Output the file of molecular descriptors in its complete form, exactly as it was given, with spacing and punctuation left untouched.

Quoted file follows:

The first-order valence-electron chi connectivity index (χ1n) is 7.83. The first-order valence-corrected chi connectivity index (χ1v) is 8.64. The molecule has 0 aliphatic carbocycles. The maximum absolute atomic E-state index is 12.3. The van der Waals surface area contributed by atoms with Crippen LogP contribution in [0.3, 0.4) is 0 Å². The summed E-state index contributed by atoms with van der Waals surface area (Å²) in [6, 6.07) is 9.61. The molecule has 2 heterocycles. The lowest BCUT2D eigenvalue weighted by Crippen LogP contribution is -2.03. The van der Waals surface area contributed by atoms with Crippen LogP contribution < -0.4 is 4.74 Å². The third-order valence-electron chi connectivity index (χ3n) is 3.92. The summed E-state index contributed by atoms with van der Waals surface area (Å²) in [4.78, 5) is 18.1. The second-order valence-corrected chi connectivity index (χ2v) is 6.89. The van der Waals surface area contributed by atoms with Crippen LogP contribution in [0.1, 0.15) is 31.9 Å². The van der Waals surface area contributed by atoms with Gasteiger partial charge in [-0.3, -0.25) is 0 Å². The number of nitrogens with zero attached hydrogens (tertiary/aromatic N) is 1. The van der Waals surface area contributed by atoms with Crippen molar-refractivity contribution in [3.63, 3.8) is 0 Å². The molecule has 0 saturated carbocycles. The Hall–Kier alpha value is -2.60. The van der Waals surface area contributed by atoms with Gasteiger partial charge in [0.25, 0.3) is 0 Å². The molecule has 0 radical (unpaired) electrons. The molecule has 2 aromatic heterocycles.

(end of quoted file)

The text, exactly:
The first-order valence-electron chi connectivity index (χ1n) is 7.83. The first-order valence-corrected chi connectivity index (χ1v) is 8.64. The molecule has 0 aliphatic carbocycles. The maximum absolute atomic E-state index is 12.3. The van der Waals surface area contributed by atoms with Crippen LogP contribution in [0.3, 0.4) is 0 Å². The summed E-state index contributed by atoms with van der Waals surface area (Å²) in [6, 6.07) is 9.61. The molecule has 2 heterocycles. The lowest BCUT2D eigenvalue weighted by Crippen LogP contribution is -2.03. The van der Waals surface area contributed by atoms with Crippen LogP contribution < -0.4 is 4.74 Å². The third-order valence-electron chi connectivity index (χ3n) is 3.92. The summed E-state index contributed by atoms with van der Waals surface area (Å²) in [4.78, 5) is 18.1. The second-order valence-corrected chi connectivity index (χ2v) is 6.89. The van der Waals surface area contributed by atoms with Crippen LogP contribution in [0.1, 0.15) is 31.9 Å². The van der Waals surface area contributed by atoms with Gasteiger partial charge in [-0.3, -0.25) is 0 Å². The number of nitrogens with zero attached hydrogens (tertiary/aromatic N) is 1. The van der Waals surface area contributed by atoms with Crippen molar-refractivity contribution in [3.63, 3.8) is 0 Å². The molecule has 0 saturated carbocycles. The Hall–Kier alpha value is -2.60. The van der Waals surface area contributed by atoms with Gasteiger partial charge in [0.25, 0.3) is 0 Å². The molecule has 0 radical (unpaired) electrons. The molecule has 2 aromatic heterocycles.